The garden of your mind

One of many beautiful Canadian gardens -- this one is in Banff, 1999

One of many beautiful Canadian gardens — this one is in Banff, 1999

“You can grow ideas in the garden of your mind.”Fred Rogers

As springtime approaches, there’s no better time to tend to the garden of your mind.  Let’s make our minds into beautiful gardens to enjoy every day!  We can cultivate the soil by feeding it healthy images and words.  We can watch out for, and rid ourselves of, the pests or weeds that so easily take over.  The best part is that every one of us will have something unique; no two will be alike, and we will have so much fun sharing all the different flowers that will bloom in one another’s mental gardens.

Here’s a lovely auto-tune from the folks at PBS.  It always makes me smile and feel happy inside.  I hope you like it as much as I do!


  1. this looks like so much fun! a very slow download has my computer’s attention, but i will watch this later! thanks! z

    • I just love the song. I downloaded the free MP3 of it and no matter how blue I am feeling, listening to “Garden of your mind” will cheer me up! Mr. Rogers will always be a hero in my eyes.

  2. WOW, that was so clever and awesome with Mr Rogers. Loved that Julia. There’s so much growing in my mind I fear it looks just like a giant english garden, all tousled and overgrown but still beautiful to wander thru. 😀 What a fab post! Have a nice weekend. xK

    • That’s what makes your blog so wonderful, a bit of everything and your crafts are so uniquely beautiful. Isn’t it totally cool that, in our gardens of the mind, some of us have well-manicured formal gardens with statues and paved walkways and everything just so, and some of us have riots of color and blossoms and overgrown flowering shrubs hiding bird nests! Thanks for your kind words about this post.

  3. Sheila

    Julia, I had just read that Mr. Rogers died ten years ago,on February 27th,2003. He certainly took television to a higher level. I didn’t know that he was an ordained Presbyterian minister.
    He really had a calming effect on anyone that went to his neighborhood. You give us something everyday that enriches our being! Sheila

    • I didn’t realize that it was so close to the anniversary of Mr. Rogers’ death. I followed his career for a very long time, since my children were little (over 25 years ago). I have learned many things about him and his ministry. The more one learns about him, the more amazing a person he seems. When he died, I wrote a letter to the San Francisco Chronicle that was published in the print and online editions. I think that people who make fun of him or seem uncomfortable with his work just don’t understand what he was all about. I hope his legacy lasts a long time; it has never been more needed. Thanks for your kind words about my blog!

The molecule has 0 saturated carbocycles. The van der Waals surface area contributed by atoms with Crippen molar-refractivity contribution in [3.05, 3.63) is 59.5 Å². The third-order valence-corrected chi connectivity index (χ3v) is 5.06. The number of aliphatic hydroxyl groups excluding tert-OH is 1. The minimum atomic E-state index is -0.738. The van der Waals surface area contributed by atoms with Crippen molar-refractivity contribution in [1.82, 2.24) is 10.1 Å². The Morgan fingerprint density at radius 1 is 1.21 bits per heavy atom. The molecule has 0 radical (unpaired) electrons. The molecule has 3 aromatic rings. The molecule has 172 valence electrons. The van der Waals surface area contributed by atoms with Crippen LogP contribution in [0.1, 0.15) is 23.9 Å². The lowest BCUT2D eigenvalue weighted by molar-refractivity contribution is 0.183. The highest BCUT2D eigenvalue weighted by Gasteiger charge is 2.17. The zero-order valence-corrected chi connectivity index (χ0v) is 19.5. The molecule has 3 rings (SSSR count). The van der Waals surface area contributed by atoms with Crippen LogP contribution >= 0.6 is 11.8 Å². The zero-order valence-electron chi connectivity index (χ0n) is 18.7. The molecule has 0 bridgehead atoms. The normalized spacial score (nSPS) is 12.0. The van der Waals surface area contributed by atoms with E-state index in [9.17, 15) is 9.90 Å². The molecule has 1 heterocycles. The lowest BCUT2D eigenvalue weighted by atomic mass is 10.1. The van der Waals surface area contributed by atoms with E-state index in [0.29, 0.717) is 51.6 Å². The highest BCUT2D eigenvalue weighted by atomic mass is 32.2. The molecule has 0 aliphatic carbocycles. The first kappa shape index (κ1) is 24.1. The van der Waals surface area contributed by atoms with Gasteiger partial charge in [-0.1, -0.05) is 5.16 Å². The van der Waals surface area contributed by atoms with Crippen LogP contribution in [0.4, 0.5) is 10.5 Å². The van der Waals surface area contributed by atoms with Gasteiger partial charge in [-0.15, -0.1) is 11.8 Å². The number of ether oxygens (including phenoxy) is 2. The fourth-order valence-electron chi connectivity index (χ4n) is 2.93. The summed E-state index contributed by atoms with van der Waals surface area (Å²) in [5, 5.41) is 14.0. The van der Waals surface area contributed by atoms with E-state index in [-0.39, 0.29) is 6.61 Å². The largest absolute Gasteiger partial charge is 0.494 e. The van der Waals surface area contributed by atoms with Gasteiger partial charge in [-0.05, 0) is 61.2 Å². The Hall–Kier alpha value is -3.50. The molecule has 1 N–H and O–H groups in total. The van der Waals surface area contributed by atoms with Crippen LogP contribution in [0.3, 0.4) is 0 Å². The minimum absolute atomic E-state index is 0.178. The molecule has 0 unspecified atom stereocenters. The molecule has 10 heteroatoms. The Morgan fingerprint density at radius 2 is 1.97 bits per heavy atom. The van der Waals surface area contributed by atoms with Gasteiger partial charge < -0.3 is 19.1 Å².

• Sheila

        Julia,the article that appeared in our local paper was “A Visit To Mr. Rogers Neighborhood” in the featured obituary column, Legends and Legacies. I was able to Google the same article. I think you’ll enjoy…. Goodnight!

        • Sheila, I did find the story at and I am so glad you told me about it! As much as I know about Mr. Rogers, this tribute had some new things for me. And I had never seen the full clip of him talking to the boy about his disabilities. Did you know this boy appeared on TV many years later in a special televised tribute to Mr. Rogers? I believe it was the Emmy Awards or something similar. Thanks so much for letting me know about this!

  4. Great tribute to a very fine man.

    • Thank you, I am so happy you like it. I think what I’m trying to do with this blog is partly due to his influence, even though I was an adult (with kids) before I learned of his work.

  5. I have never heard of your Mr Rogers, but he certainly talks/sings sense 🙂 You are right – it is a choice and I truly believe it is our free choice on a daily and minute-by-minute basis to become conscious enough to realise we have that choice. This is the ‘free will’ religions refer to. We become free when we choose to see our glass is forever and always at least half full 🙂 It’s a life times work 🙂

    • Pauline, Fred Rogers was one of the first children’s television hosts ever, and was instrumental in the beginning of public(non-commercial) television here in the USA. He was an ordained Presbyterian minister who chose children’s television as his ministry. He once said that he went into television because he didn’t like some of the things he saw, and wanted to use TV as a positive influence. Many adults I know (including me) find it calming to watch his program because it all takes place in real time and he talks directly to “my television friend” (always one person, never “boys and girls” or “kids out there”) and always has engaging shows with all kinds of celebrity guests as well as everyday people doing interesting work. I am too old to have seen him when I was very young, but I came to know and love his show when my boys were little. You are right, learning to see and appreciate all our blessings does indeed take a lifetime! But the process of learning to see the good is endlessly rewarding.

      • He certainly sounds like someone we need more of on the television! Thanks for filling me in. 🙂

        • You’re welcome! If you ever feel frustrated, you might try looking for some videos that feature him. He’s a beautifully calming person. Start with this one from one of his programs many years ago:

          And then watch this one:

          Have the tissues ready on the second one, but be sure to watch the first one first!!


  1. Anything created | Defeat Despair
  2. Our conscious choice | Defeat Despair
  3. Making life more bearable | Defeat Despair
  4. How important you are | Defeat Despair

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